Yesterday, House Judiciary Committee Ranking Member Jerrold Nadler (D-NY) released the following statement in response to Oversight Chairman Trey Gowdy (R-SC) and Judiciary Chairman Bob Goodlatte’s (R-VA) request for a second special counsel to investigate “decisions made and not made by the Department of Justice and the FBI in 2016 and 2017”:
“The Nunes memo has now been thoroughly discredited. Special Counsel Mueller’s investigation continues to line up cooperating witnesses and guilty pleas. President Trump’s attacks on the Attorney General and the FBI are increasingly erratic. I can understand why House Republicans hope that DOJ will swoop in and save them from this mess—but that is not what the Department of Justice is for.
“The Department brought in Special Counsel Mueller to oversee an existing criminal investigation predicated on serious allegations of wrongdoing—namely, the many established links between the Russian government and the Trump campaign.
“In contrast, House Republicans have failed to substantiate their allegations of “FISA abuse” at every turn. In some cases, those allegations have been made in direct coordination with the White House. These are blatant attempts to distract from and undermine the credibility of Special Counsel Mueller. Chairman Goodlatte and Chairman Gowdy are simply off base—just as they were last year, when they called for a new special counsel to investigate a slew of Hillary Clinton conspiracy theories. Where there is no crime, there is no criminal investigation for a second special counsel to manage.”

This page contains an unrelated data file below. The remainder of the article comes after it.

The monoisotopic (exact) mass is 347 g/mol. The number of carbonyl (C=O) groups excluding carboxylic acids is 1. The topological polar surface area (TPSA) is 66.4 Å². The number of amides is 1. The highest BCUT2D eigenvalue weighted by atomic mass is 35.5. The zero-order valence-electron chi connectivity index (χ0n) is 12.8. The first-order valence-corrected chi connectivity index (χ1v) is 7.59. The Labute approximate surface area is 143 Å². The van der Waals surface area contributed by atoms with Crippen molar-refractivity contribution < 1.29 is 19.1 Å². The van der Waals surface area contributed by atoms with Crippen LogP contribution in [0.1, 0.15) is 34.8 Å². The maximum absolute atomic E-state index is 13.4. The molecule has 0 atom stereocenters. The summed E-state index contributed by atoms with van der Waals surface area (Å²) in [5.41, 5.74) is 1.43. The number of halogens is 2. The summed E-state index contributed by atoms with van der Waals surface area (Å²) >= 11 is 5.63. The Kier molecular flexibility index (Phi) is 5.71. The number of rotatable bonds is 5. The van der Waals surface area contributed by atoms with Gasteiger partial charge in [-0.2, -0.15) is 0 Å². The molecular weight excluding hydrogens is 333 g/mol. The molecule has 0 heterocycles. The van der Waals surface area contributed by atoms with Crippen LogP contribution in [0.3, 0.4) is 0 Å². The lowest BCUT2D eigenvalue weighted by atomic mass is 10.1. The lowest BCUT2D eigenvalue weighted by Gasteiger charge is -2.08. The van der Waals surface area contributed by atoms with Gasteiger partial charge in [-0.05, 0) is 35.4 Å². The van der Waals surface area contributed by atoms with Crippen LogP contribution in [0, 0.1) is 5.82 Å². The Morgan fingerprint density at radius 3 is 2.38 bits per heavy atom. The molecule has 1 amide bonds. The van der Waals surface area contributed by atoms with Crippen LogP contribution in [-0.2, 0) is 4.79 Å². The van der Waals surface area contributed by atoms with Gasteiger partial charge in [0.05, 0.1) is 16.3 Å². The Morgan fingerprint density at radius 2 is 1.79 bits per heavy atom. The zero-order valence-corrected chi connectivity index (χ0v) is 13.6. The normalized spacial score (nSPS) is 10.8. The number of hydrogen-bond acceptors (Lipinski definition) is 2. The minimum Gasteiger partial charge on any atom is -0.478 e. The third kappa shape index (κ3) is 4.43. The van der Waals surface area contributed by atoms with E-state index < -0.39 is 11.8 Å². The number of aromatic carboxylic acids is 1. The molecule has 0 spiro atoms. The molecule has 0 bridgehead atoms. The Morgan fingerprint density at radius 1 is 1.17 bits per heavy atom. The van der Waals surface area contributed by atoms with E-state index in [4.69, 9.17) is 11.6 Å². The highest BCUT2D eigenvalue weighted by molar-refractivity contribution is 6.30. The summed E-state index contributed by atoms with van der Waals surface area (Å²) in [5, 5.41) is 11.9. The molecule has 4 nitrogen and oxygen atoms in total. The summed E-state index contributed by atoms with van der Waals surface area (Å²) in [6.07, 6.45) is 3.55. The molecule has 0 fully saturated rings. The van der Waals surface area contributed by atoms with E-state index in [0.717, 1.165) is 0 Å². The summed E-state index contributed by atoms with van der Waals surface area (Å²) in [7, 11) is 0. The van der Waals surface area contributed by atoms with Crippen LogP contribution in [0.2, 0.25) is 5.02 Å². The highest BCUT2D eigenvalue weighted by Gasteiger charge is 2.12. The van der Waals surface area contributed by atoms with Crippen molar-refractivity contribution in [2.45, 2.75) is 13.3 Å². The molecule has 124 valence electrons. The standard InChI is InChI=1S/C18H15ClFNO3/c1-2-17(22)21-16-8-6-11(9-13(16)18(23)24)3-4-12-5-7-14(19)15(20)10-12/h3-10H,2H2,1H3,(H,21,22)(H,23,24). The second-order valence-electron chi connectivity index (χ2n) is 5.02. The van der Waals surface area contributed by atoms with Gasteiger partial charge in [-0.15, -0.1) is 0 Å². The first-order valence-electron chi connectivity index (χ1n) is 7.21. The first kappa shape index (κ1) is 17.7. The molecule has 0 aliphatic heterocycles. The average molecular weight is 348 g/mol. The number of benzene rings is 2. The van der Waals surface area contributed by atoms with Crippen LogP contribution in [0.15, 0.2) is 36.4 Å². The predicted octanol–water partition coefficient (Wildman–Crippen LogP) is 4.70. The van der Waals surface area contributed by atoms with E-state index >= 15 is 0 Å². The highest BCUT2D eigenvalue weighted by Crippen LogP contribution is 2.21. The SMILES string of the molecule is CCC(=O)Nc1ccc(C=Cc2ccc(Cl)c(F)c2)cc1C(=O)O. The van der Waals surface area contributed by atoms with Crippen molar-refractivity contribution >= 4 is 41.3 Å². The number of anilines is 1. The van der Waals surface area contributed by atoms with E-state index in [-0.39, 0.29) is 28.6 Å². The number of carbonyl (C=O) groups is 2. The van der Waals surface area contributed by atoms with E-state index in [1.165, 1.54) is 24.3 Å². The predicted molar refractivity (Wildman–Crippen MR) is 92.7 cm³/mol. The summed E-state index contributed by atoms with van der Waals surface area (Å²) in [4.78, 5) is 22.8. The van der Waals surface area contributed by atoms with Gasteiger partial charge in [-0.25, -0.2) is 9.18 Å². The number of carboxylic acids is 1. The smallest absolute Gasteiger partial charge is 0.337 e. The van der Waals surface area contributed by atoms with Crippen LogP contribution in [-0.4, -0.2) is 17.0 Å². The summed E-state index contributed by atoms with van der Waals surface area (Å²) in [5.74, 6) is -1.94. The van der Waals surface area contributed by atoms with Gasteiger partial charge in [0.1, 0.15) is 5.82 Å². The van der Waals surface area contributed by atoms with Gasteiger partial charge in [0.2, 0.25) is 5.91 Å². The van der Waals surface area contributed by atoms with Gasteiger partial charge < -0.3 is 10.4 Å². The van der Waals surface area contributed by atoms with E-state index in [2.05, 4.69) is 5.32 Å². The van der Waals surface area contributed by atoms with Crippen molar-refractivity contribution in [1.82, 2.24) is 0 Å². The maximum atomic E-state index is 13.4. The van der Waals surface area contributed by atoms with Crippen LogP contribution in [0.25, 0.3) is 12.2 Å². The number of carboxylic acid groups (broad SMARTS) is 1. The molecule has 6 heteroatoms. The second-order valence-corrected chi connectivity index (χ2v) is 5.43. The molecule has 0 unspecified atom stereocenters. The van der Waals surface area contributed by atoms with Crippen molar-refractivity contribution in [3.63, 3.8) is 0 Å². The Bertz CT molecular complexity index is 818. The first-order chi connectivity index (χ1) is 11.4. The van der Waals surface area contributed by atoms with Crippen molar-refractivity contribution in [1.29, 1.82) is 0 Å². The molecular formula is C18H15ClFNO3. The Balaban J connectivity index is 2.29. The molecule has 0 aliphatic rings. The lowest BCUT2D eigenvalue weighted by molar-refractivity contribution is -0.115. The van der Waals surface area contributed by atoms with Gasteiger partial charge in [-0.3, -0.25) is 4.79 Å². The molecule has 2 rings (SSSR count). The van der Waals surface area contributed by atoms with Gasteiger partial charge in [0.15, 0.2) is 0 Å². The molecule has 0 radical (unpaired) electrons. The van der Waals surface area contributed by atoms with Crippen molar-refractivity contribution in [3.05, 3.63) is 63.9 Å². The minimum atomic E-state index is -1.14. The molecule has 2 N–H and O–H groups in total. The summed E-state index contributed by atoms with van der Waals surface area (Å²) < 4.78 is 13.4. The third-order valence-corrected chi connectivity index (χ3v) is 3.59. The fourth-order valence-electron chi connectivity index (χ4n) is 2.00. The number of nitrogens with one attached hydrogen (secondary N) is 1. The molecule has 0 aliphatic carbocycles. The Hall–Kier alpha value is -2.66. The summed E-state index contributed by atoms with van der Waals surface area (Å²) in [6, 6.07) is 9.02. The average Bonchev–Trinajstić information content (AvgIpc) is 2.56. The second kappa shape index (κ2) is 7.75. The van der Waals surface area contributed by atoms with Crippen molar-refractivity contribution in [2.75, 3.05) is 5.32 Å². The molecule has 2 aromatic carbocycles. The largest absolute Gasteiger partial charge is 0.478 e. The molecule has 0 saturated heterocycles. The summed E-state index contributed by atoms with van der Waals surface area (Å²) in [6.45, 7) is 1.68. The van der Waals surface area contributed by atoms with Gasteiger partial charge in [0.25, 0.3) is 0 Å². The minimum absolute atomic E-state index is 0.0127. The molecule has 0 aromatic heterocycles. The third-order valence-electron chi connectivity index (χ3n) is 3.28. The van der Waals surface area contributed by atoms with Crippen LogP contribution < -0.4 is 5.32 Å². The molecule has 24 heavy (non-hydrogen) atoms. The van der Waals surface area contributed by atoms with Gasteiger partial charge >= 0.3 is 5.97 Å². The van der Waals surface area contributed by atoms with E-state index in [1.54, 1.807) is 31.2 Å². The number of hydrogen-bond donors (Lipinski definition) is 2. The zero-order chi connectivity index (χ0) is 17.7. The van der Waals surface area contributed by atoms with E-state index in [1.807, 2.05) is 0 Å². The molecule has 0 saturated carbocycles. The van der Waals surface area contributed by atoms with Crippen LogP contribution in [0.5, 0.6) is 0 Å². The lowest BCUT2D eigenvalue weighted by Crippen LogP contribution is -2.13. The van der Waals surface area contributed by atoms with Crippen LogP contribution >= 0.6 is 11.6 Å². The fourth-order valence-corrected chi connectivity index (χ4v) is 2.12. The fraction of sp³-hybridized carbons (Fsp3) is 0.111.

On January 23, 2018, after reviewing the “Nunes memo,” House Judiciary Committee Ranking Member Jerrold Nadler immediately wrote to Chairman Bob Goodlatte to express his concerns.
On February 4, 2018, Ranking Member Nadler sent a legal analysis of the “Nunes memo” to his Democratic colleagues.
The House Committee on the Judiciary has not yet held a single hearing to address President Trump’s overt attacks on the leadership of the Department of Justice and the Special Counsel. Judiciary Republicans have also taken no action to address the ongoing threat Russia poses to the U.S. federal election system—despite pledging to do so when adopting the Committee’s oversight plan.
On February 8, 2018, all Democratic Members of the House Judiciary Committee sent a letter to Chairman Goodlatte calling for immediate hearings to examine U.S. election infrastructure, foreign threats posed, and what steps the Department of Justice, Homeland Security, and the State Department may or may not be taking to ensure the integrity of future state and federal elections.
The Department of Homeland Security has confirmed that not only did the Russians attempt to hack at least 21 states, but they were successful in actually penetrating some of those systems. CIA Director Mike Pompeo and Secretary of State Rex Tillerson both admitted the Russians never ceased their cyber operations from 2016 and will continue their attacks during the 2018 mid-term elections.